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November 16, 2000
Resolute batting by England on the second day has put them in complete command of the first Test in Lahore.
After the brilliant opening stand on the previous day, this time it was the resolve of Graham Thorpe and Craig White in a superb sixth-wicket partnership that has taken England to a near impregnable position.
Resuming on the overnight score of 195 for four, England lost the wicket of Graeme Hick on 225 after nearly an hour's play. Taking into account the quick wickets that fell shortly before stumps on the first day, England's last four wickets had gone down for just 56 runs.
It appeared that England had frittered away a solid foundation, and to revive the innings it called for staunch rather than spectacular batting. Thorpe and White responded to the call with a four-and-a-half-hour partnership yielding 166 runs, the highest England sixth wicket stand against Pakistan. This surpassed the 120 run effort of Graeme Fowler and Vic Mark's in 1983 (the record for games in Pakistan) and the partnership of 153 by Peter Parfitt and Dave Allen at Edgbaston in 1962.
During their time at the crease they also passed the previous highest England total in Pakistan. That was a score of 380, in 1961, when England, under Ted Dexter, won the Test on this ground and registered their only series victory in this country.
Pakistan's bowlers made no impression on Thorpe and White as they batted with determination and concentration. Thorpe was content to work the ball for singles and twos and, remarkably, his seventh Test century (366 minutes, 255 balls), which he reached shortly after tea, contained only one boundary.
"It's irrelevant that I hit a single boundary in my hundred, what matters most is the century," Thorpe reasoned. "My innings has put my team in a winning position and I wanted that when I started on the first day. It's nice to play my part in a good total and I was concentrating hard in the middle."
Thorpe also pointed out that the manner in which England had coped with the Pakistan attack would have implications for the rest of the series.
"We've managed to bat for two days against their spinners. Psychologically we know we can hang in there against them, and that's a big boost to us. It doesn't mean we're going to win the Test series or anything like that but it means we've jumped a little hurdle out here mentally, and that helps."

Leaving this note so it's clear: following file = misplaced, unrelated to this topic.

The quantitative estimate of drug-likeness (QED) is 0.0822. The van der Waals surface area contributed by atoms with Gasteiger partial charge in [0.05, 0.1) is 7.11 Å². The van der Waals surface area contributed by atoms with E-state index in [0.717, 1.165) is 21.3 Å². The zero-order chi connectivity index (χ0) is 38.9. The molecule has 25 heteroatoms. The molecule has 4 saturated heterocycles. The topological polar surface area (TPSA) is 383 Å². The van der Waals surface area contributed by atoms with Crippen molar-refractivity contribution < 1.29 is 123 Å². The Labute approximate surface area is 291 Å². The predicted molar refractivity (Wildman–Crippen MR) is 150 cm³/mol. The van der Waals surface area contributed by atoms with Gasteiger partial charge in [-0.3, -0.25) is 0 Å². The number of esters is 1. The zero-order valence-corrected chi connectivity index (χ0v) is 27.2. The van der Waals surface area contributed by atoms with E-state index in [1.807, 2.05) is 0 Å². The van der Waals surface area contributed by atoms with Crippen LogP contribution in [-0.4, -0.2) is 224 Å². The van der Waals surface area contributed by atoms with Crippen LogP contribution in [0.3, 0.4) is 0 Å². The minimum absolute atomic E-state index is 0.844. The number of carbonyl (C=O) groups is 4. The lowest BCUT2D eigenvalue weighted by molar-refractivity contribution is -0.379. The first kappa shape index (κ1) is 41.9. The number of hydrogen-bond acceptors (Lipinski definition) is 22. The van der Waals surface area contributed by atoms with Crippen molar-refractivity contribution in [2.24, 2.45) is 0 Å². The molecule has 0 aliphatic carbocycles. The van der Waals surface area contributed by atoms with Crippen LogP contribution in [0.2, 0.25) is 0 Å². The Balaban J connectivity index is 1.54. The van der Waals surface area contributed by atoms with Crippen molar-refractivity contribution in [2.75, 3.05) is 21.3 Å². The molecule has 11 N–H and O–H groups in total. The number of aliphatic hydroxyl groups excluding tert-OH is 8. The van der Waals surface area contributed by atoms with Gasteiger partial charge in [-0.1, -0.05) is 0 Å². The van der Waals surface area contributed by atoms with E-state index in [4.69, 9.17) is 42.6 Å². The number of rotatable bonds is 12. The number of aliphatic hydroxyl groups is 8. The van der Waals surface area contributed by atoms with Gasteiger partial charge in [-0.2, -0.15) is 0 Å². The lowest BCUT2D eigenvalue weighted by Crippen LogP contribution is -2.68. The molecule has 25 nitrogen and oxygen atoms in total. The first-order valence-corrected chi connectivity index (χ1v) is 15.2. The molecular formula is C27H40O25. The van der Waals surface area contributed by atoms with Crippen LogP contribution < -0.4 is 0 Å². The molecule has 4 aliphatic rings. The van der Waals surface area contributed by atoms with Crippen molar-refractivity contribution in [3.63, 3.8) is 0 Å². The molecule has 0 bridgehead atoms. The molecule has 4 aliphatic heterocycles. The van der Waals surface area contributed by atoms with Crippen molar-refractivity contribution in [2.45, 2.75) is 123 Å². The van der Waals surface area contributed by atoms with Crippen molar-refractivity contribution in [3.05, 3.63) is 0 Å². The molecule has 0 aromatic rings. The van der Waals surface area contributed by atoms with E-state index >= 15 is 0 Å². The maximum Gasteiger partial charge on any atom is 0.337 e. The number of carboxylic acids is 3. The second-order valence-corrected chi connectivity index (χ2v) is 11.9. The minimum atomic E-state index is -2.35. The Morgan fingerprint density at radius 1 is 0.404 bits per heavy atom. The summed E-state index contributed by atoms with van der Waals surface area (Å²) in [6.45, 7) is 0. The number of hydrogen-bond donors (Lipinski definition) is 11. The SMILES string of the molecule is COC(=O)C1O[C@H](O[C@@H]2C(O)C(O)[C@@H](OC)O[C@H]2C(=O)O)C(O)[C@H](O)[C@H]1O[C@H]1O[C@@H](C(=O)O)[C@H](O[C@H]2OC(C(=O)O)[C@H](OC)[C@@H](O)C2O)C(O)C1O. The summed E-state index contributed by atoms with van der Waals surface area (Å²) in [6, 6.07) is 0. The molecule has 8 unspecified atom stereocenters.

White was more forceful when the ball was there to be hit but he too grafted for long spells, avoiding risky strokes. This was his second Test fifty, and easily surpassed the 51 against New Zealand in 1994.
Pakistan's two pace bowlers had long periods of rest. Most of the bowling fell to the four spinners that were used with Saqlain Mushtaq, who has taken all six wickets to fall, sharing the bulk of their attack with Mushtaq Ahmed.
White, who reached his fifty halfway through the second session, used his feet well to the spinners, as Thorpe did later in his innings. Thorpe was quick to pay tribute to the Yorkshire all-rounder: "Chalky played very well," he commented. "It's probably the best innings he has played for England. If you hang in there you start to work out different things they do with the ball. You can't relax because they have good spinners bowling at you and they can produce a delivery at any time that can get you out. You have to keep pushing yourself on, and Craig and I did that quite well."
On 64, White survived an appeal for a catch at silly-point and later, on 83, he had a close call for leg before wicket to a reverse swinging ball from Abdur Razzaq.
Pakistan's fielding became sluggish as the day progressed so completely in England's favour. They slowed down the play, with frequent changes in field placing, hoping that by reducing the overs bowled in the day, England would have less opportunity to score runs.
Pakistan's pace bowlers got no help from the docile wicket and the spinners found the turn was so slow that the batsmen were rarely hurried into playing their shots.
Finally, when Thorpe skied a return catch to Saqlain from an attempted sweep and was dismissed for 118, after a patient seven-hour innings, England were 391 for six.
White will resume his innings tomorrow, unbeaten on 89, and England can look forward to a most impressive first innings total. They were 393 for six when bad light stopped play a few minutes early.
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